Grocery shopping and cooking are also trendy topics. Where did this person find toilet paper? When will we find organic, unbleached flour back on the local shelves? What exactly is in an authentic gumbo, anyway? Have you ever made vegan cheese? The list goes on infinitely because, quite frankly, we seem to be spending large amounts of time cooking. Asking the neighbor “How you doing?’ may result in a lesson on how to make kimchi or, if you are really lucky, a splendidly detailed class in bagel making.
In asking this innocuous question, I’m discovering a world rich in entertainment and learning. After ten weeks of staying home, people are going beyond the standard answer of “fine” or “hanging in there” to share their worldly knowledge on a multitude of subjects. So, next time someone asks “How you Doing?” answer by saying what you’re doing, you know, if it’s legal and not too….um, personal. On the street. Six feet between. Speak. Listen. Learn. You will be making a deeper connection and sharing the love we all desperately need right now.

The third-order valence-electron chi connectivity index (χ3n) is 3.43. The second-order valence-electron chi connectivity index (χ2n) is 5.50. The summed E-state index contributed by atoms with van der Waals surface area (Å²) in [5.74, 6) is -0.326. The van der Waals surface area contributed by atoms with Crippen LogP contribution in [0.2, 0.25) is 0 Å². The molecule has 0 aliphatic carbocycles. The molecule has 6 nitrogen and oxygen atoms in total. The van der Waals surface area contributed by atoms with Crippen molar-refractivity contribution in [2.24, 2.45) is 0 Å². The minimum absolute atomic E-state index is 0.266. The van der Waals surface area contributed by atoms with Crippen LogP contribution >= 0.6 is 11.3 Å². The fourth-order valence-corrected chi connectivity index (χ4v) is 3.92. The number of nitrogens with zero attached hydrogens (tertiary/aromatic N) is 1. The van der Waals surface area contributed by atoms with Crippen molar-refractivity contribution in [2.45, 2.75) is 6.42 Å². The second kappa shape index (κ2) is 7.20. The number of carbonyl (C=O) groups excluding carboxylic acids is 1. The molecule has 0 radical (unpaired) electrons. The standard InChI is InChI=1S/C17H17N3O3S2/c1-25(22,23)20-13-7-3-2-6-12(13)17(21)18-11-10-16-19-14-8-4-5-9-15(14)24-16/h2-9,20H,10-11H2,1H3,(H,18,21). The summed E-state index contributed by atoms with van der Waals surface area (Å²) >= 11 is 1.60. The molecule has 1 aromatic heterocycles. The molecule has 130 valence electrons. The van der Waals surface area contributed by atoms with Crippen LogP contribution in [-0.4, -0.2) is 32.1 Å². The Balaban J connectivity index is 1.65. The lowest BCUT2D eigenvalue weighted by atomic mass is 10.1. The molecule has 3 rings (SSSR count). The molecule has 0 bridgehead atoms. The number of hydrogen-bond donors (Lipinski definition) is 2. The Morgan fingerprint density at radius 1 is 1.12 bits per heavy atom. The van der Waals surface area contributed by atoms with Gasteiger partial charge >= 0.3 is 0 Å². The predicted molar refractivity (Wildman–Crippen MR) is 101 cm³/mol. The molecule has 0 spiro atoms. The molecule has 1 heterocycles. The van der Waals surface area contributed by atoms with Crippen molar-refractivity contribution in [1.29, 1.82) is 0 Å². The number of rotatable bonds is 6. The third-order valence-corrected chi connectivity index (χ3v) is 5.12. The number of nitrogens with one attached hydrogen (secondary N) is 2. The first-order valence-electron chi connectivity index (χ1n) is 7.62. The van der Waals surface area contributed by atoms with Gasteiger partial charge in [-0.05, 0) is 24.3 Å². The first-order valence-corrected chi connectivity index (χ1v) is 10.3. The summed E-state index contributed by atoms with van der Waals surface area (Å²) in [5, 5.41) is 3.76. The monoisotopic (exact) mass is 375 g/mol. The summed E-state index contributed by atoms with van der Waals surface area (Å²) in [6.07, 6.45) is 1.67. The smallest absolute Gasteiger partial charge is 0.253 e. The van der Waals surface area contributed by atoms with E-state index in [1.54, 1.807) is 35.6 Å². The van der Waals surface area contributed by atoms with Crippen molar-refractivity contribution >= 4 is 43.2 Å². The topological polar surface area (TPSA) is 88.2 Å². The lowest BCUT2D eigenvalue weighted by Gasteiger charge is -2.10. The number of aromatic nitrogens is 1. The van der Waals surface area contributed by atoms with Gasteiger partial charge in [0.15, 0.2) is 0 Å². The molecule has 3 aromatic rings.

See ya out there,
Guest Editor Chelsea understands the necessity of community and how to create opportunities for connections after a disaster, having experienced a few hurricanes and floods. Through her editing, she helps me to reach a little further into the story.